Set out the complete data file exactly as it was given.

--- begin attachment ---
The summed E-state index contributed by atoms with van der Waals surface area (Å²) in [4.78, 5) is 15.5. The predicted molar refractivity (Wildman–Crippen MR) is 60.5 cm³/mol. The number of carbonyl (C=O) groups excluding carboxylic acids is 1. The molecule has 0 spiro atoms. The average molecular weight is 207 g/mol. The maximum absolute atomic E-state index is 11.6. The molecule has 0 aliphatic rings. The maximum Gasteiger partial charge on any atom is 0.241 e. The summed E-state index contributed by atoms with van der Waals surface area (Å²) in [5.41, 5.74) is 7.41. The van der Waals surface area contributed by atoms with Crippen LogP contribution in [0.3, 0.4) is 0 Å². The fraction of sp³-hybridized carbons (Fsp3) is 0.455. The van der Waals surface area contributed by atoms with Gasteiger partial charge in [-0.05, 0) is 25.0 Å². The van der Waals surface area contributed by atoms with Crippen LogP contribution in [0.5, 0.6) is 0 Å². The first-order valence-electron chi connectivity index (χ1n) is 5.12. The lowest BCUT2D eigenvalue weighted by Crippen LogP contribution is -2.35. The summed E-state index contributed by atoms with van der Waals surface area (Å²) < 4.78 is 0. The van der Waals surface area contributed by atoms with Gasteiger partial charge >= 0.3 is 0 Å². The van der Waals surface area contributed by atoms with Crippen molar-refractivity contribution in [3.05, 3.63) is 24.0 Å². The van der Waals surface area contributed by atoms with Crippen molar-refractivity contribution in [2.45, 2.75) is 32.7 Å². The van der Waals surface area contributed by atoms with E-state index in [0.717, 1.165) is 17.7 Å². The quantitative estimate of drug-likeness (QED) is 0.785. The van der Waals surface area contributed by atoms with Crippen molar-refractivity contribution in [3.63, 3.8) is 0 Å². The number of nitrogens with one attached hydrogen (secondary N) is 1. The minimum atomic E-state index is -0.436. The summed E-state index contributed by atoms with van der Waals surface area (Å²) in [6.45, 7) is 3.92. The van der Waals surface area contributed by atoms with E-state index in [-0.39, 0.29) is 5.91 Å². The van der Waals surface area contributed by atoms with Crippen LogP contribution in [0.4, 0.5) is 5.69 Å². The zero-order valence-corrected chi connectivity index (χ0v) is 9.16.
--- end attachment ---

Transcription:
The summed E-state index contributed by atoms with van der Waals surface area (Å²) in [4.78, 5) is 15.5. The predicted molar refractivity (Wildman–Crippen MR) is 60.5 cm³/mol. The number of carbonyl (C=O) groups excluding carboxylic acids is 1. The molecule has 0 spiro atoms. The average molecular weight is 207 g/mol. The maximum absolute atomic E-state index is 11.6. The molecule has 0 aliphatic rings. The maximum Gasteiger partial charge on any atom is 0.241 e. The summed E-state index contributed by atoms with van der Waals surface area (Å²) in [5.41, 5.74) is 7.41. The van der Waals surface area contributed by atoms with Crippen LogP contribution in [0.3, 0.4) is 0 Å². The fraction of sp³-hybridized carbons (Fsp3) is 0.455. The van der Waals surface area contributed by atoms with Gasteiger partial charge in [-0.05, 0) is 25.0 Å². The van der Waals surface area contributed by atoms with Crippen LogP contribution in [0.5, 0.6) is 0 Å². The first-order valence-electron chi connectivity index (χ1n) is 5.12. The lowest BCUT2D eigenvalue weighted by Crippen LogP contribution is -2.35. The summed E-state index contributed by atoms with van der Waals surface area (Å²) < 4.78 is 0. The van der Waals surface area contributed by atoms with Gasteiger partial charge >= 0.3 is 0 Å². The van der Waals surface area contributed by atoms with Crippen molar-refractivity contribution in [3.05, 3.63) is 24.0 Å². The van der Waals surface area contributed by atoms with Crippen molar-refractivity contribution in [2.45, 2.75) is 32.7 Å². The van der Waals surface area contributed by atoms with E-state index in [0.717, 1.165) is 17.7 Å². The quantitative estimate of drug-likeness (QED) is 0.785. The van der Waals surface area contributed by atoms with Crippen molar-refractivity contribution in [3.63, 3.8) is 0 Å². The number of nitrogens with one attached hydrogen (secondary N) is 1. The minimum atomic E-state index is -0.436. The summed E-state index contributed by atoms with van der Waals surface area (Å²) in [6.45, 7) is 3.92. The van der Waals surface area contributed by atoms with E-state index in [-0.39, 0.29) is 5.91 Å². The van der Waals surface area contributed by atoms with Crippen LogP contribution in [0.4, 0.5) is 5.69 Å². The zero-order valence-corrected chi connectivity index (χ0v) is 9.16.